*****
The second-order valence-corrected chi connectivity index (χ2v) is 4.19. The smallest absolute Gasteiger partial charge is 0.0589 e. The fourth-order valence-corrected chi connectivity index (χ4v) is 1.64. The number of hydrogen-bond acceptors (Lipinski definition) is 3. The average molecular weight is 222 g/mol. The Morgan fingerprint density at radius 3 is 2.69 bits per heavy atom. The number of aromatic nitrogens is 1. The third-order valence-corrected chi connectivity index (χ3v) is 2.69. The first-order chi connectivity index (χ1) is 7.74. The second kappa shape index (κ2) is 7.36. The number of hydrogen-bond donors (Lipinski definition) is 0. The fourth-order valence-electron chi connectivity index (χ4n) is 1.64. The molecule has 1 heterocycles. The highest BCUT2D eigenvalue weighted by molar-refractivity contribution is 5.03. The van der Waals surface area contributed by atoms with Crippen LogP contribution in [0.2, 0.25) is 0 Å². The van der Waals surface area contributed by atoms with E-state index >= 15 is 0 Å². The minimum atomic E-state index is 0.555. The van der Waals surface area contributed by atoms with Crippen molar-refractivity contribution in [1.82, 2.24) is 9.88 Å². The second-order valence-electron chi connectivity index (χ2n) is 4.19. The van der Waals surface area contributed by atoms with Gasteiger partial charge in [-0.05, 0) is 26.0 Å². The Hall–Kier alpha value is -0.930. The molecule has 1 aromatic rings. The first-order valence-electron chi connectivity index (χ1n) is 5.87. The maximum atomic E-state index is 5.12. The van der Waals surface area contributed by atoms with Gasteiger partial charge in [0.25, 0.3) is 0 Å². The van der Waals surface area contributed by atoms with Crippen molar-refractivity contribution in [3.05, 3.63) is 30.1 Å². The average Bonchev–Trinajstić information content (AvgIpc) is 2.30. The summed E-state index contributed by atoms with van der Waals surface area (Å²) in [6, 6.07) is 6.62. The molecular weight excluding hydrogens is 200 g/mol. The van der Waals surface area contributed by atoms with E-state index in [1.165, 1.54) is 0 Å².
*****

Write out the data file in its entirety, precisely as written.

The second-order valence-corrected chi connectivity index (χ2v) is 4.19. The smallest absolute Gasteiger partial charge is 0.0589 e. The fourth-order valence-corrected chi connectivity index (χ4v) is 1.64. The number of hydrogen-bond acceptors (Lipinski definition) is 3. The average molecular weight is 222 g/mol. The Morgan fingerprint density at radius 3 is 2.69 bits per heavy atom. The number of aromatic nitrogens is 1. The third-order valence-corrected chi connectivity index (χ3v) is 2.69. The first-order chi connectivity index (χ1) is 7.74. The second kappa shape index (κ2) is 7.36. The number of hydrogen-bond donors (Lipinski definition) is 0. The fourth-order valence-electron chi connectivity index (χ4n) is 1.64. The molecule has 1 heterocycles. The highest BCUT2D eigenvalue weighted by molar-refractivity contribution is 5.03. The van der Waals surface area contributed by atoms with Crippen LogP contribution in [0.2, 0.25) is 0 Å². The van der Waals surface area contributed by atoms with E-state index >= 15 is 0 Å². The minimum atomic E-state index is 0.555. The van der Waals surface area contributed by atoms with Crippen molar-refractivity contribution in [1.82, 2.24) is 9.88 Å². The second-order valence-electron chi connectivity index (χ2n) is 4.19. The van der Waals surface area contributed by atoms with Gasteiger partial charge in [-0.05, 0) is 26.0 Å². The Hall–Kier alpha value is -0.930. The molecule has 1 aromatic rings. The first-order valence-electron chi connectivity index (χ1n) is 5.87. The maximum atomic E-state index is 5.12. The van der Waals surface area contributed by atoms with Gasteiger partial charge in [0.25, 0.3) is 0 Å². The van der Waals surface area contributed by atoms with Crippen molar-refractivity contribution in [3.05, 3.63) is 30.1 Å². The average Bonchev–Trinajstić information content (AvgIpc) is 2.30. The summed E-state index contributed by atoms with van der Waals surface area (Å²) in [6, 6.07) is 6.62. The molecular weight excluding hydrogens is 200 g/mol. The van der Waals surface area contributed by atoms with E-state index in [1.165, 1.54) is 0 Å².